Top 10s

Top 70 European Solar Portfolios


03 Aug. 2017 by Szabolcs Magyari, Solarplaza

To familiarize ourselves with the status quo of the ownership landscape, we created the 5th edition of our top 70 of European solar portfolios. This list comes in preparation of the two-day Solar Asset Management Europe conference.


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The ever-changing landscape of solar ownership

In Europe, the region with the world’s most mature solar markets, market consolidation is a recurring phenomenon. The dynamic market environment, and the constant need to maintain or increase returns in the face of fierce competition have shaped the European secondary solar market in a way that has concentrated many assets into the hands of a few. Since smaller, less established players are less likely to survive in the harsh environment, more prominent ones further develop their portfolios year by year.

To familiarize ourselves with the status quo of the ownership landscape, we created the 5th edition of our top 70 of European solar portfolios. This list comes in preparation of the two-day Solar Asset Management Europe conference, which is set to take place on the 7-8 of November 2017. For more information regarding the upcoming conference, click here.


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The largest of the largest

Remarkably, the top 3 European portfolio owners have changed from the previous year. Whereas Lightsource Renewable Energy has repeatedly led the list, this year it dropped down to the 15th place. Although the exact figures were not disclosed, our numbers show that 680 MW worth of assets were shed by Lightsource Renewable Energy. Reportedly, most of that was transferred to Octopus investments as part of a refinancing deal.

This action has launched Octopus Investments to the #1 spot of largest portfolio owner in Europe, managing almost 1.2GW worth of solar assets. The UK-based firm has reported an operational capacity of 1,085 MWs with 40 MW under construction and 69 MW in the final stages. The company’s portfolio covers 224 sites across the UK, Italy and France with each country hosting 142, 16, and 66 sites respectively.


Pie chart

Figure 1: The company profile share among the top 70 European portfolio holders.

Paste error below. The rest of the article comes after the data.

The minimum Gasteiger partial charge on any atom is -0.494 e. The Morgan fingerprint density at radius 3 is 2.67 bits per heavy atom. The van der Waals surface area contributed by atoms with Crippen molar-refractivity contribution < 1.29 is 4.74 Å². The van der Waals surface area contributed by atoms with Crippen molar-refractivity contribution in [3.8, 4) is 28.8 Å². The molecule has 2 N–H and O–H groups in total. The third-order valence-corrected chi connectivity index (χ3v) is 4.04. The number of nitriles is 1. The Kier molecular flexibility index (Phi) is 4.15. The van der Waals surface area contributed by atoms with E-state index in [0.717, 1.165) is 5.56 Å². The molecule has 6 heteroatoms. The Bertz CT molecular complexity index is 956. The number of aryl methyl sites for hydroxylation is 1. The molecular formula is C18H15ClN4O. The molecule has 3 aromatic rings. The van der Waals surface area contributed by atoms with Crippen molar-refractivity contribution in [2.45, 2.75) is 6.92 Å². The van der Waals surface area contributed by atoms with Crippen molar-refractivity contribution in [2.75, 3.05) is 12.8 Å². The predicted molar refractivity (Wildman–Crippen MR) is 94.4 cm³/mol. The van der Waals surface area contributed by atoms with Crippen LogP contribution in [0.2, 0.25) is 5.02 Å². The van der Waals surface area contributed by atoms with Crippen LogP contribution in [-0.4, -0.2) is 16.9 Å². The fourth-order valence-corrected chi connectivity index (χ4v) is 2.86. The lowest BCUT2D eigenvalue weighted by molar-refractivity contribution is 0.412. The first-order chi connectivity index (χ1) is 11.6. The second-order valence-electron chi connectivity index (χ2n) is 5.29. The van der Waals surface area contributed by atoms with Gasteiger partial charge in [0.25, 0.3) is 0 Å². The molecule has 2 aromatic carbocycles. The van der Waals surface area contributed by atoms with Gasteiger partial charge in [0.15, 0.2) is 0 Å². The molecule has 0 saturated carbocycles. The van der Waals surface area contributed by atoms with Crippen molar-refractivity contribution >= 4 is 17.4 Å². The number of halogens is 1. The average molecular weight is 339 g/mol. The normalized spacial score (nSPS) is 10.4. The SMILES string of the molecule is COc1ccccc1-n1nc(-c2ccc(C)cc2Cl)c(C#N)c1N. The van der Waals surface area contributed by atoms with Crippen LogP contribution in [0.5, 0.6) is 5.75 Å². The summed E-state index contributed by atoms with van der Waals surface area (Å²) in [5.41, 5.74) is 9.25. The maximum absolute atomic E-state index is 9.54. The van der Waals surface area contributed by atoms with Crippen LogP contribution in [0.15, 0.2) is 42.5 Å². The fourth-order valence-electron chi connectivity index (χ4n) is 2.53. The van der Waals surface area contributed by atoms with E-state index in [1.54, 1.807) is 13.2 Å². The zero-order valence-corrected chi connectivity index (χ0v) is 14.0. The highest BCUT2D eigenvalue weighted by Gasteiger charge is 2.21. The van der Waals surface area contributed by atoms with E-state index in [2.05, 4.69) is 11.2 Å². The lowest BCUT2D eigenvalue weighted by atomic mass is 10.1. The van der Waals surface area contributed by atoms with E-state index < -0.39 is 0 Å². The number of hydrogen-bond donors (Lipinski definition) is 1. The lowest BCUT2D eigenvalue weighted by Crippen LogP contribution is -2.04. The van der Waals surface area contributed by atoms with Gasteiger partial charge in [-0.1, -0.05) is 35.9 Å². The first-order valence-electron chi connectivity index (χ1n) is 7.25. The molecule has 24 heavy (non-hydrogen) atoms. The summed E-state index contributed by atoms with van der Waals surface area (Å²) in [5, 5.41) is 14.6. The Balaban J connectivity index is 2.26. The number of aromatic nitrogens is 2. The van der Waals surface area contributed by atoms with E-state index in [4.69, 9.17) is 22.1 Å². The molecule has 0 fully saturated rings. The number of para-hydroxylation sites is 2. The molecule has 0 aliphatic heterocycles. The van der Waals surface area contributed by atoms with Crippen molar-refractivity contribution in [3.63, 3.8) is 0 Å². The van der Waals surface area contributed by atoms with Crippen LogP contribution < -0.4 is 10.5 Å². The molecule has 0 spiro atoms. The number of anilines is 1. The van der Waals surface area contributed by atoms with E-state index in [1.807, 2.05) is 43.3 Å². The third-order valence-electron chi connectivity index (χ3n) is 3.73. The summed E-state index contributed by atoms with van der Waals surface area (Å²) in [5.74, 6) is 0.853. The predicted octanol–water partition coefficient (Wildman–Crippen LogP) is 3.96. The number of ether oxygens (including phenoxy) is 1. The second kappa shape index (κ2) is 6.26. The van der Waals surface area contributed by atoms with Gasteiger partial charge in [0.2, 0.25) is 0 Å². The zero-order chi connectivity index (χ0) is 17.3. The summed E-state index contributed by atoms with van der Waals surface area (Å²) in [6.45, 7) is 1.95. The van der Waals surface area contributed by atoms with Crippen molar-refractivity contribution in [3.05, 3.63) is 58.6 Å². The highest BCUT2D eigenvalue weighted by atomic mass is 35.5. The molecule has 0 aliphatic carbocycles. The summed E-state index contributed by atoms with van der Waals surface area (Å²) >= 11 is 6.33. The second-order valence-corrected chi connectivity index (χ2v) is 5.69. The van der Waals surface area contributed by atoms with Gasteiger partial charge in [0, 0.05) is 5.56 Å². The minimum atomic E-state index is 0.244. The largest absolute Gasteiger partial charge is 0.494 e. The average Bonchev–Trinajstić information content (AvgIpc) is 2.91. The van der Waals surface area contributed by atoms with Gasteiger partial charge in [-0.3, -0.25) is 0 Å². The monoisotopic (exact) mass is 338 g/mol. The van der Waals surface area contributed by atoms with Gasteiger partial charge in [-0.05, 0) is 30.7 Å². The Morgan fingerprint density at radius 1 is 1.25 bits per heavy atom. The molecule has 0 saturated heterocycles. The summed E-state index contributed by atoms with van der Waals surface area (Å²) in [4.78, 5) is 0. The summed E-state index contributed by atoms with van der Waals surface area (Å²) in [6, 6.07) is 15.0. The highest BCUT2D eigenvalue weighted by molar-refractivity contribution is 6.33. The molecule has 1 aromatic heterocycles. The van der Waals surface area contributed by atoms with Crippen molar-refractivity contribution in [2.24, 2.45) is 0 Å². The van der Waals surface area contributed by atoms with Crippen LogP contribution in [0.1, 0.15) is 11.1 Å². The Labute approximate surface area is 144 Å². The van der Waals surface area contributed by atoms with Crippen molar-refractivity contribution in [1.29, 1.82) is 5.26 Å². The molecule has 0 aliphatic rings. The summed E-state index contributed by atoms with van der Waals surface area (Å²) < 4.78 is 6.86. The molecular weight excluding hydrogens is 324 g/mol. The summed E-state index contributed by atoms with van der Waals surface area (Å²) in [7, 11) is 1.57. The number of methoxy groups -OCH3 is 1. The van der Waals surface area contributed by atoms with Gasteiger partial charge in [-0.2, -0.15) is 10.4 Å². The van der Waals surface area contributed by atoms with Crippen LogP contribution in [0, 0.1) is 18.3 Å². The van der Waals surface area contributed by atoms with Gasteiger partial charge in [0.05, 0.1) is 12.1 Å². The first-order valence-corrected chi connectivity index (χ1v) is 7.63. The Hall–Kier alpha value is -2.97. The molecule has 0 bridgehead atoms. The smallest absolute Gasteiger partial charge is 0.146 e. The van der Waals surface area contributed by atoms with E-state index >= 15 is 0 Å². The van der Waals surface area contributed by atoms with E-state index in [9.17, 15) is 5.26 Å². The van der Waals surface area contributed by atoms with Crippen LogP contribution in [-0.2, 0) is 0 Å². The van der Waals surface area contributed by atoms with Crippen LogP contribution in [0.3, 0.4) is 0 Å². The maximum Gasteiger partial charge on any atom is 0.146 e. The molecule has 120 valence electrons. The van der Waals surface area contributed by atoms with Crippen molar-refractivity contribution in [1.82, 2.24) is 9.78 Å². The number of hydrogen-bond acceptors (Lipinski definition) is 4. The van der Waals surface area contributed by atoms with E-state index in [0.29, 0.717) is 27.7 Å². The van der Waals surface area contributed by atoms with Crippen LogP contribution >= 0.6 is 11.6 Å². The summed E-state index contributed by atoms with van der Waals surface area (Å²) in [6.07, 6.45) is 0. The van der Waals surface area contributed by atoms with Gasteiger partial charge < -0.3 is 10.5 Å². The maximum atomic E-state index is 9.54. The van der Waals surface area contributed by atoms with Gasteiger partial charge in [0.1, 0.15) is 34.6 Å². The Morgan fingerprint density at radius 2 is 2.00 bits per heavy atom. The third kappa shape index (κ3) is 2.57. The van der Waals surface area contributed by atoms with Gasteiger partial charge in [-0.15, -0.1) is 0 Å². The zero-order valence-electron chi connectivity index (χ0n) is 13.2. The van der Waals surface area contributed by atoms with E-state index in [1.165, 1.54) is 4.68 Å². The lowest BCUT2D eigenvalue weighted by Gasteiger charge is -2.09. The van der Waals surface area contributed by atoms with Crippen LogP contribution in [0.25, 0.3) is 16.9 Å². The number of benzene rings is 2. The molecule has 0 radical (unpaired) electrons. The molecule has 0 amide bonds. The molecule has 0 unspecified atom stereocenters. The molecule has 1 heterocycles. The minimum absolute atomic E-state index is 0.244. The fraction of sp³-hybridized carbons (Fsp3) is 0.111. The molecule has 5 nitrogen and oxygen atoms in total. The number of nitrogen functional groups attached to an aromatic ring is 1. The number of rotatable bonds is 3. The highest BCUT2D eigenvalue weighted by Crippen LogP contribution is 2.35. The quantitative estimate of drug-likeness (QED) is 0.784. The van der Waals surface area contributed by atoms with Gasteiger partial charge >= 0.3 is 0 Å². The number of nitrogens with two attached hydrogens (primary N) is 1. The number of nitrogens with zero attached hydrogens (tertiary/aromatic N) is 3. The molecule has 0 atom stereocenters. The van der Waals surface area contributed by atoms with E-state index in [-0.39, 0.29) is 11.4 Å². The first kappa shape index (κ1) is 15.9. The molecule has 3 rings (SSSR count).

The position of second largest european portfolio goes to Germany-based Enerparc AG retaining its position for the fourth straight year. The company boasts a spectacular global IPP portfolio of 1,000 MW, with 912MW of European assets making up the lion's share of that.

The third position on our list was claimed by UK-based, asset manager Foresight Group, holding a portfolio of 900 MW and recording a significant increase since 2016. The British asset manager has reported an impressive increase of 195 MW.

Market composition and overview

The composition of market participants this year significantly resembles that of last year. The largest share of companies in our list are investors. The roughly 8% increase from previous year has put investors at 45.6% of all portfolio owners, while the share of IPP companies fell to 26.5% from last year. Developer / owners and utilities each represent 11.8% of the whole, while the asset managers and funds represent the remaining 16.2%.

Filtering the top 10 portfolio holders by country suggests a transition of power in the in the rank of solar portfolios. While in our previous report British and German companies were on par in terms of their ranking and total assets, this year has seen German solar asset holders overpower British ones. France remains to be in third place with its flagship utility company EDF Energies Nouvelles. Though it is still fair to assume  that the asset owners' countries of origin coincide with the locations of the majority of their assets, many of the European portfolios cross borders and include assets elsewhere. But since available data does not always specify breakdown of countries, the below overview reflects full portfolio numbers, with relation to the country where the asset owners are based.


Bar Chart Countries
Figure 2: Top 10 largest portfolios by country


Secondary Market Dynamics: the rise and the fall

Since each company's strategy and perceived risk are different, some may opt to enlarge their portfolios while others will look to get rid of particular assets. These dynamics on the secondary market not only allow for the constant supply and demand for solar assets but may also serve as an indicator for company’s future ambition in the sector.


Table 1: risers


Most of the main risers in the overview were new to the solar ownership game and did not have any registered portfolio size in the previous editions. Of owners with a longer operational track record, the CEE-group claimed the most prominent position in terms of acquired PV capacity. Additionally, we noticed that German companies are among the most aggressively expanding ones throughout the list.  Companies that decreased their solar assets vary significantly. While most companies only reduced their portfolio marginally Lightsource Renewable Energy has shown an unprecedented asset reduction translating to 684.7 MW of asset sales.


Table 2: fall


In conclusion, our series of top 70 portfolio series clearly indicates the liveliness and dynamic nature of the European secondary solar PV market. While the list of portfolio holders might not have changed an awful lot, market consolidation is clearly apparent in the market. Given that market conditions remain the same, it will be interesting to see if the current giants will further expand their portfolios or will be subdued by new portfolio owners. Learn more about the European solar asset management landscape at the 5th edition of Solar Asset Management Europe


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